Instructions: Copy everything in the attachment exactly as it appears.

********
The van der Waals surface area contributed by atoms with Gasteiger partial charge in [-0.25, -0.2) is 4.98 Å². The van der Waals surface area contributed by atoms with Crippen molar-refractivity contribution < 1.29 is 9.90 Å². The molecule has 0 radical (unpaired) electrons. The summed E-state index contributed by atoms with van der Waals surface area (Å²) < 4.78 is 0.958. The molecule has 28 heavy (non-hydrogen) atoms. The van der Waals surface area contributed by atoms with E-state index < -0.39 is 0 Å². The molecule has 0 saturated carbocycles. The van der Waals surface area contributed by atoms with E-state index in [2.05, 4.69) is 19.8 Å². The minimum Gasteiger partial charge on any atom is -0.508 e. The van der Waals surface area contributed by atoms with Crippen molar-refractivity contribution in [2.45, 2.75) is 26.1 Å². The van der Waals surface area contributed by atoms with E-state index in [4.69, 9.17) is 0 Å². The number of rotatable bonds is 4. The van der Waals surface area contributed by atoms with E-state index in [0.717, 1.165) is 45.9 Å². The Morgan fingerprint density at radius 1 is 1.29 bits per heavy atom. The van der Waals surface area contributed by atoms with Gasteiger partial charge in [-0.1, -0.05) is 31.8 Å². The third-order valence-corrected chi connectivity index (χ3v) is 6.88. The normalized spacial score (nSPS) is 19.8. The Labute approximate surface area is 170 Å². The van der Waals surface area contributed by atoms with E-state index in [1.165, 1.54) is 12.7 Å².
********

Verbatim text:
The van der Waals surface area contributed by atoms with Gasteiger partial charge in [-0.25, -0.2) is 4.98 Å². The van der Waals surface area contributed by atoms with Crippen molar-refractivity contribution < 1.29 is 9.90 Å². The molecule has 0 radical (unpaired) electrons. The summed E-state index contributed by atoms with van der Waals surface area (Å²) < 4.78 is 0.958. The molecule has 28 heavy (non-hydrogen) atoms. The van der Waals surface area contributed by atoms with E-state index < -0.39 is 0 Å². The molecule has 0 saturated carbocycles. The van der Waals surface area contributed by atoms with E-state index in [2.05, 4.69) is 19.8 Å². The minimum Gasteiger partial charge on any atom is -0.508 e. The van der Waals surface area contributed by atoms with Crippen molar-refractivity contribution in [2.45, 2.75) is 26.1 Å². The van der Waals surface area contributed by atoms with E-state index in [4.69, 9.17) is 0 Å². The number of rotatable bonds is 4. The van der Waals surface area contributed by atoms with E-state index in [0.717, 1.165) is 45.9 Å². The Morgan fingerprint density at radius 1 is 1.29 bits per heavy atom. The van der Waals surface area contributed by atoms with Gasteiger partial charge in [-0.1, -0.05) is 31.8 Å². The third-order valence-corrected chi connectivity index (χ3v) is 6.88. The normalized spacial score (nSPS) is 19.8. The Labute approximate surface area is 170 Å². The van der Waals surface area contributed by atoms with E-state index in [1.165, 1.54) is 12.7 Å².